Le Mans is but five weeks away and, if the first two rounds of the World Endurance Championship are any guide, it’s going to be one of the best on record. This also means that, between now and then, you’re going to be bombarded with previews from every quarter. So I’m not going to hazard whether Audi, Porsche, Toyota or Nissan will win – besides, the views of the august Mr Hope-Frost on that subject would be far more worth reading than mine.
Instead I’m going to list my ten greatest Le Mans drivers and try to explain why. Note for those pondering the absence of Messrs Moss, Fangio, Schumacher etc that is not the ten greatest drivers to race at Le Mans, for that would be a very different list. And, what I’m hoping is that some or more of you will write back and let me know those I missed off and why they deserve to qualify.
Because I don’t believe you can compare different achievements in different times and different cars, they are ranked chronologically, from their first or most notable participation in the race.
Woolf Barnato. Powerboat racer, boxer, crack shot, race horse owner, sometime wicket keeper for Surrey and chairman of Bentley Motors, Barnato’s Le Mans record is unique: played three, won three. In wins to starts, no one else even gets close. (won 1928, 29, 30)
Luigi Chinetti. He won three times and put 17 years between his first and last, a record equalled only by Hurley Haywood who won in 1977, 83 and 94. The reason Chinetti makes this list is his final win in 1949, where aged 47 he drove almost the entire race – reports vary between 22 and 23 hours – to win in a 2-litre Ferrari, the first time since the first Le Mans that the race had been won by a marque at its first attempt. (won 1932, 34, 49)
Pierre Levegh. How tragic that his name will be remembered for the appalling accident that claimed both his life and those of over 80 others at Le Mans in 1955, and not the drive that got him hired by Mercedes in the first place. That was in 1952, where he attempted not only to drive the race single handed, but win it. And Pierre Bouillin, as he was actually called, very nearly made it. The engine of his Talbot – which he knew was sick and explained why he refused to let his less sensitive team-mate drive – finally quit with less than an hour to go. At the time he was leading the works Mercedes team, that eventually won, by four clear laps. (almost won, 1952)
Olivier Gendebien. He won Le Mans four times (not to mention the Targa Florio and Sebring 12-hours three times each), but it is not what he did so much as the way he did it that earns my admiration. He personified how a gentleman should go racing, a man who’d win in the right way with chivalry and sportsmanship or not at all. His partnership with the similarly minded Phil Hill made Ferrari the dominant force in sports car racing in the early 1960s. (won 1958, 60, 61, 62)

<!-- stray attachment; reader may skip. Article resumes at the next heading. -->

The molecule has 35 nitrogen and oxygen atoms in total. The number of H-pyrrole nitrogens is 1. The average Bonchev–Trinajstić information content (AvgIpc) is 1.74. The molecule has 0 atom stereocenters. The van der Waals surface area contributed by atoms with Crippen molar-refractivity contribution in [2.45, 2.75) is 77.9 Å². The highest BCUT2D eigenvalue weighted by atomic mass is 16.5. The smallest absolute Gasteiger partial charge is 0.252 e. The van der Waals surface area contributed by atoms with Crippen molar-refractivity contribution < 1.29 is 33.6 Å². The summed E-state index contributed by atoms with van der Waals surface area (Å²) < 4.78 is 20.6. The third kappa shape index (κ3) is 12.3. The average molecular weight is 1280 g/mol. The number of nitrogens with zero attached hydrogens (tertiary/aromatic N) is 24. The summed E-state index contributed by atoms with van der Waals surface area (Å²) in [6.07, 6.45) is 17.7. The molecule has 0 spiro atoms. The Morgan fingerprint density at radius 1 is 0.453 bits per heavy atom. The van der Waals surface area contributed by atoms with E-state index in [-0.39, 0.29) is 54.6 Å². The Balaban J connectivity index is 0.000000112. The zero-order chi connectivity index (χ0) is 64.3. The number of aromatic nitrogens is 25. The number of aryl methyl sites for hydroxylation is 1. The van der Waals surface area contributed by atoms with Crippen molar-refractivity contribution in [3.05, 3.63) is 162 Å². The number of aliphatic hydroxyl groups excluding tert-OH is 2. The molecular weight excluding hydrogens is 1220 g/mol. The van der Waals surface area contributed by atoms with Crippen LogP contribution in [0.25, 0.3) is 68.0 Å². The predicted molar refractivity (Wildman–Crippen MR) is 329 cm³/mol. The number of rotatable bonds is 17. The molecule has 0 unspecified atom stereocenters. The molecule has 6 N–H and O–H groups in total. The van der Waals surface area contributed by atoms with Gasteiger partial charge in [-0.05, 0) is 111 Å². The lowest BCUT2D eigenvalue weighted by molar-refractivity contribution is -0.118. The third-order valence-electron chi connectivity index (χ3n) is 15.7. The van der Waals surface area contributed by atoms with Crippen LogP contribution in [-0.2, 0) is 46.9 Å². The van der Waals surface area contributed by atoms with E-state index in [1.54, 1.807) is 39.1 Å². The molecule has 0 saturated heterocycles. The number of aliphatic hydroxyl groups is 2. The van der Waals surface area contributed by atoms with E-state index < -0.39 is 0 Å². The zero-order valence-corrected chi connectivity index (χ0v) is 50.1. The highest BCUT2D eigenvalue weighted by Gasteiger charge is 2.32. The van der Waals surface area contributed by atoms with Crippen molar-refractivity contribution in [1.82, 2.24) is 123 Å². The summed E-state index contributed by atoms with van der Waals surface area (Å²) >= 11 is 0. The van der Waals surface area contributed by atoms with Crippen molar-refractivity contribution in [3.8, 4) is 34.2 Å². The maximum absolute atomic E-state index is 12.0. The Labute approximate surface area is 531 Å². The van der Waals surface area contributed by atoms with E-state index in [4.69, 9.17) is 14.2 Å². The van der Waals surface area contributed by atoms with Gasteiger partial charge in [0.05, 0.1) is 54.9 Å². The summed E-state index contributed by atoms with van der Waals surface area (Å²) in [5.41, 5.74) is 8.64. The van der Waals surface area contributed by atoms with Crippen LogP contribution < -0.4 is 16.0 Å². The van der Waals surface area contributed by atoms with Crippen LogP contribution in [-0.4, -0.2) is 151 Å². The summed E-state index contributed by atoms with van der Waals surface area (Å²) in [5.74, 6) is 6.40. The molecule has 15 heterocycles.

Jackie Oliver. Oliver only won once, and that’s not why he’s here. His place is earned because in 1971, driving a long tail Gulf Porsche 917 he lapped the then 8.37-mile circuit in 3min 18.4sec, an average of 151.6mph. And while some believe that this year the record will finally fall, to this date none has gone faster. And yes, that’s because of changes to the circuit, but just imagine driving a car as flimsy as a Porsche 917 that, despite having to come to an almost dead halt at both Mulsanne and Arnage, averaged over 151mph… The very thought beggars belief. (won, 1969)
Jacky Ickx. There are those who thought his record of six wins at La Sarthe would never be beaten, though in the end it took a trifling 22-years for Tom Kristensen to finally come up with the goods. Ickx was everything you’d want in a sports car driver: blindingly quick, unapproachable in the wet, a true team player and a fabulous ambassador for the brand. (won 1969, 75, 76, 77, 81, 82)
Henri Pescarolo. If anyone deserves to be considered as Mr Le Mans, it is surely Pesca himself. In the 34 races between his first entry in 1966 and his last in 1999, Pescarolo missed just one, a record perhaps more astonishing than any other at Le Mans. In that time he drove for Porsche, Ferrari, Jaguar, Sauber-Mercedes, Courage, the Matra team that gave him his hat-trick of wins in the early ‘70s and of course his own Pescarolo Sport. (won 1972, 73, 74, 84)
Derek Bell. Even now only two people have won Le Mans more times than our own Derek Bell with five victories, but really he his here for his sheer durability. No other driver was contracted to Porsche throughout its entire participation in the Group C era from 1982-88, yet despite first racing at Le Mans for Ferrari as long ago as 1970, as recently as 1995 he would have won it and in awful conditions had the gearbox of his McLaren F1 not failed. One of the true all time Le Mans heroes. (won 1975, 81, 82, 86,87)
Jean Rondeau. Just as Jack Brabham remains the only person to win the F1 title in a car bearing his own name, so Jean Rondeau remains the only person ever to win Le Mans in a car of his own creation, a contribution to Le Mans history that cannot be ignored. (won 1980)
Tom Kristensen. There is no need to explain in detail why Kristensen is the greatest Le Mans exponent of them all. His nine victories – half as many again as the next most successful – speak for themselves. Not only did he win over half the 17 Le Mans he contested and six of them on the trot, he failed to finish just four and was on the podium on every other occasion. (won 1997, 2000, 01, 02, 03, 04, 05, 08, 13)